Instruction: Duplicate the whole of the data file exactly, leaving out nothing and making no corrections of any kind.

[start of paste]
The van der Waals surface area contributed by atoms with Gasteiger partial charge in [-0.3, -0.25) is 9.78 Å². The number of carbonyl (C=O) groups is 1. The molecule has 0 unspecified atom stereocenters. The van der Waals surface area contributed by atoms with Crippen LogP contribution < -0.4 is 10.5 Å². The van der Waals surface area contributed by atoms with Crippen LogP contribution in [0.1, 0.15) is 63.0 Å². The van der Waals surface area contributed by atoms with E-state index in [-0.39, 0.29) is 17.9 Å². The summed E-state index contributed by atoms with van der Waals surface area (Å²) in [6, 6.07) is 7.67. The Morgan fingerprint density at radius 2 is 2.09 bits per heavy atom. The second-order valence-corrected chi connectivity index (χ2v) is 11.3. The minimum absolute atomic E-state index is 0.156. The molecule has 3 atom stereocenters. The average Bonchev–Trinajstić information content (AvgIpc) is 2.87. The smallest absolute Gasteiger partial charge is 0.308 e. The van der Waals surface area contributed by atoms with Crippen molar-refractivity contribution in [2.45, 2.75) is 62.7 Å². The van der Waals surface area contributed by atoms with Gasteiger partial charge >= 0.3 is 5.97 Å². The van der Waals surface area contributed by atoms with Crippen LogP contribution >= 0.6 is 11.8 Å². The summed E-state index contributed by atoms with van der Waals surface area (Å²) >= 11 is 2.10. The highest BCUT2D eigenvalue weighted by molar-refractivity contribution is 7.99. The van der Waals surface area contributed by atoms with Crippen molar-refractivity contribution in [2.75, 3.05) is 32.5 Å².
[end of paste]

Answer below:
The van der Waals surface area contributed by atoms with Gasteiger partial charge in [-0.3, -0.25) is 9.78 Å². The number of carbonyl (C=O) groups is 1. The molecule has 0 unspecified atom stereocenters. The van der Waals surface area contributed by atoms with Crippen LogP contribution < -0.4 is 10.5 Å². The van der Waals surface area contributed by atoms with Crippen LogP contribution in [0.1, 0.15) is 63.0 Å². The van der Waals surface area contributed by atoms with E-state index in [-0.39, 0.29) is 17.9 Å². The summed E-state index contributed by atoms with van der Waals surface area (Å²) in [6, 6.07) is 7.67. The Morgan fingerprint density at radius 2 is 2.09 bits per heavy atom. The second-order valence-corrected chi connectivity index (χ2v) is 11.3. The minimum absolute atomic E-state index is 0.156. The molecule has 3 atom stereocenters. The average Bonchev–Trinajstić information content (AvgIpc) is 2.87. The smallest absolute Gasteiger partial charge is 0.308 e. The van der Waals surface area contributed by atoms with Crippen molar-refractivity contribution in [2.45, 2.75) is 62.7 Å². The van der Waals surface area contributed by atoms with Gasteiger partial charge >= 0.3 is 5.97 Å². The van der Waals surface area contributed by atoms with Crippen LogP contribution >= 0.6 is 11.8 Å². The summed E-state index contributed by atoms with van der Waals surface area (Å²) >= 11 is 2.10. The highest BCUT2D eigenvalue weighted by molar-refractivity contribution is 7.99. The van der Waals surface area contributed by atoms with Crippen molar-refractivity contribution in [2.75, 3.05) is 32.5 Å².